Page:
A Compleat Body of Husbandry (2nd edition, 1758) 1: 185-193.
Thomas Hale, Esq.


Of burnbaiting


To the improvements of land by ashes, may be refer'd the great and valuable practice of burning the baite or turf, called burnbaiting, and denshring of land, from the name of the county in which it was first a general practice*

Burnbaiting is perform'd by cutting off the turf of the ground, piling it up in heaps to dry, and afterwards burning it to ashes; which ashes are spread over the naked surface, and plow'd in. This is the practice in general terms. For the sake of the practical husbandman, we shall lay down some instructions on the manner of performing it, before we enter on its advantages, which we hope to teach him not only to obtain but to preserve. This last article is a secret yet unknown to all our farmers.

The cutting off the turf, as universally done at this time, will admit great improvement. The present method is this.

A stout labourer pushes a breast plough before him by the strength and weight of his body and arms, at a small depth under the turf. This is a plain and poorly contriv'd instrument, consisting of a kind of share, with an edge for cutting the turf, a handle, and a cross piece at top. They pare off the turf with this about an inch thick, more or less, according to the quantity of roots, or other vegetable matter there is in it; the more there is of this, the thicker the turf is to be taken off. It is thus cut into pieces of a foot and half long, and nine or ten inches bread, and turn'd that it may dry.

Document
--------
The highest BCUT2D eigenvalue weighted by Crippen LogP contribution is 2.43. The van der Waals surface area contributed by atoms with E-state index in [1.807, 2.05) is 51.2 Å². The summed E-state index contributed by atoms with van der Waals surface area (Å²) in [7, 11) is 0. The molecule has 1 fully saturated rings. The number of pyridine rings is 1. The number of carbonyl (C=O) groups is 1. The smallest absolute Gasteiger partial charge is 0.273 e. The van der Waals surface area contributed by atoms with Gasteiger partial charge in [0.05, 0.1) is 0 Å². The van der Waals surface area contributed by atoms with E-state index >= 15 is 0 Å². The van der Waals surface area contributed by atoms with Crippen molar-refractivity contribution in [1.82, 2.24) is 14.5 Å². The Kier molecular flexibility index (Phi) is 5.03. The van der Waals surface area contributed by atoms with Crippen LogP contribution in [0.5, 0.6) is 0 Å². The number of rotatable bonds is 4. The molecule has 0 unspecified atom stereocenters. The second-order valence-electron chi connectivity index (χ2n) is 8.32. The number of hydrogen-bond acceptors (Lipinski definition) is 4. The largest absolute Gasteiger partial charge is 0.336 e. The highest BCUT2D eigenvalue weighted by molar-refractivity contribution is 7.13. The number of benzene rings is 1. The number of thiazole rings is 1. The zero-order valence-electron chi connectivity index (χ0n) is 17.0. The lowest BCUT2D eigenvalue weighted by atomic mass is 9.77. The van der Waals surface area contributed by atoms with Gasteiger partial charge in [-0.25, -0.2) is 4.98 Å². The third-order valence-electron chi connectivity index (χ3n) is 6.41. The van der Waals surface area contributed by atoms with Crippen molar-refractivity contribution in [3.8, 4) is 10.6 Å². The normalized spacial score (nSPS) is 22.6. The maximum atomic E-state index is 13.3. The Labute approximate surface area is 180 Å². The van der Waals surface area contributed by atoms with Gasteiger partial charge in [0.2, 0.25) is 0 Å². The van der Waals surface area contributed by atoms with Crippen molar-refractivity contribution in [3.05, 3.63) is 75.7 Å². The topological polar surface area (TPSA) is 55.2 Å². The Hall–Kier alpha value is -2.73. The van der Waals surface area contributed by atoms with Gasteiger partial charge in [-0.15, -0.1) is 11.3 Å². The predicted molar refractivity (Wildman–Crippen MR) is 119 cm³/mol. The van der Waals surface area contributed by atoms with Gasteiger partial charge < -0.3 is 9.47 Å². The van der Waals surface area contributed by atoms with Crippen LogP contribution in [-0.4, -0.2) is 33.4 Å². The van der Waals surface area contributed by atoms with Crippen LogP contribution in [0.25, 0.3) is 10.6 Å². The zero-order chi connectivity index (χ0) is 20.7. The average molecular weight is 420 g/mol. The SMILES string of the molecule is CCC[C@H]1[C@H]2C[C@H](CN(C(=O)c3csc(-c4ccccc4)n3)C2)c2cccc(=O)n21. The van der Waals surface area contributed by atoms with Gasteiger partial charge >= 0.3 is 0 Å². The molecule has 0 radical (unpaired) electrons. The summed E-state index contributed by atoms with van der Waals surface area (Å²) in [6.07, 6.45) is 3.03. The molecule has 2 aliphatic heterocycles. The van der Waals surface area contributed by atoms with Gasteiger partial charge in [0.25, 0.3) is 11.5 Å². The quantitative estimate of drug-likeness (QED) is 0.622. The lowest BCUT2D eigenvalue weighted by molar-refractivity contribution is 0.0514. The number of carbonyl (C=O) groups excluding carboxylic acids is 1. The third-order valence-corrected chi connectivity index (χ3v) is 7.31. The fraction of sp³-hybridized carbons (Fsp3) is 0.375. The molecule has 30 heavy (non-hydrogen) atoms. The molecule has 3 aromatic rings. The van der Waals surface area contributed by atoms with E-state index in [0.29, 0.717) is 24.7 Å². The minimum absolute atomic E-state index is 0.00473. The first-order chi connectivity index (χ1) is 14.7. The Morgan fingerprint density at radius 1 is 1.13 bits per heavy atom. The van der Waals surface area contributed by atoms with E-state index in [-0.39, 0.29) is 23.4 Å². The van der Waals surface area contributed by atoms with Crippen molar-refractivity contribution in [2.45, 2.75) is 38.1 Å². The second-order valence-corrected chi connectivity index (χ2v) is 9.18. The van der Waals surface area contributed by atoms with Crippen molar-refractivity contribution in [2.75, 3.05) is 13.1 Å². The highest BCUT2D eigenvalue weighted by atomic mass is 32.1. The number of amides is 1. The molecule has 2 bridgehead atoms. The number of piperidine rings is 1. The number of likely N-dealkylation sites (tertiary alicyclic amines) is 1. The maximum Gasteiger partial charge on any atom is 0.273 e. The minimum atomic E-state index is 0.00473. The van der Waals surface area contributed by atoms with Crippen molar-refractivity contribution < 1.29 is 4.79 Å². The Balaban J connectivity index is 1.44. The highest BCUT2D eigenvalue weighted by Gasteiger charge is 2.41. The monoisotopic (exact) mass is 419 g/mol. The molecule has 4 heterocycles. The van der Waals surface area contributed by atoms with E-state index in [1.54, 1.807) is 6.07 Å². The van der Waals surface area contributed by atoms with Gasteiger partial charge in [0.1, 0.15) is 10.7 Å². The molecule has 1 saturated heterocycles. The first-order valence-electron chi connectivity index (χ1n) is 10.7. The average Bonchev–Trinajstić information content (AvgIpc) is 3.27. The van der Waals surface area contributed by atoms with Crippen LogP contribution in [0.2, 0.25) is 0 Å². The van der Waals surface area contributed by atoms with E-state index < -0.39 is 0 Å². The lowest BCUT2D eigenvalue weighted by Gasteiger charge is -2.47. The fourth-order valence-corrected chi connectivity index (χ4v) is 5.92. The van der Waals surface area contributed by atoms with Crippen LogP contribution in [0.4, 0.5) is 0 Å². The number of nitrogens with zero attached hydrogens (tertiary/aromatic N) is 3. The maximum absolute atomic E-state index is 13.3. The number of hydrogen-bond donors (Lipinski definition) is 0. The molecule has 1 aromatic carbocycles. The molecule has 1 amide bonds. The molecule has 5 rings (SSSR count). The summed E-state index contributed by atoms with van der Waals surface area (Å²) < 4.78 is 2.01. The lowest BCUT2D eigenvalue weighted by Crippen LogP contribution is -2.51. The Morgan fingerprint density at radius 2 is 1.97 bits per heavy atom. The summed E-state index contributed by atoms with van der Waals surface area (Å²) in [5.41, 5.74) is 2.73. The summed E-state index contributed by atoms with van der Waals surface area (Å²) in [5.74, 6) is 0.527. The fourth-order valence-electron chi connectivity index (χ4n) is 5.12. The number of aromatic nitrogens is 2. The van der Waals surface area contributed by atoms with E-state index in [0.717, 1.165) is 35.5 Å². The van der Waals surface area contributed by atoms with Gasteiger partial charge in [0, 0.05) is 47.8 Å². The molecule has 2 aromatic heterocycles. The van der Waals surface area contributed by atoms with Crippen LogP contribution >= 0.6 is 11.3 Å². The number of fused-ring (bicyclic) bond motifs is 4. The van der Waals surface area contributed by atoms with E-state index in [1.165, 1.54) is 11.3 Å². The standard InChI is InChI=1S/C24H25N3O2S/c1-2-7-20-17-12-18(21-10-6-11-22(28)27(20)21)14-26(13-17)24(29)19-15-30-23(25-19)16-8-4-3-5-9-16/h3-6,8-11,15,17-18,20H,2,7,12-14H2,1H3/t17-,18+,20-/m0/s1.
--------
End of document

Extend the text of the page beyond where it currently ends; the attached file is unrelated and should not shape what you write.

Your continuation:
A plow with a proper share, drawn by a horse, would perform dais business in a much quicker and more advantageous manner. There is a very convenient instrument for the purpose, describ'd in a late treatise on this subject, which though I have not seen us'd, yet is so plainly fit for the purpose, that I shall propose it to the farmer's consideration.

A hollow plowshare rising with a sharp edge in the middle, from the point to the top, and having a fin both ways, beginning at the point and running back to the share, must be fix'd to a light and strong piece of ash sharpen'd forward, but left thick and strong behind.

The share should be two foot broad from point to point of the fins behind; a foot long; and a foot high. To the end of the ash pole must be fasten'd a strong piece of wood nearly perpendicular, but hanging a little backward: this must be two feet high, and on the top must be a cross piece for fastening the harness of the cattle. This is easily understood, and any country workman can execute it.

The handles of the plow, and the earth boards to turn the turf, are to be fix'd also into this square head. The instrument is then compleat, and every plow boy will be able to manage it properly with a little instruction.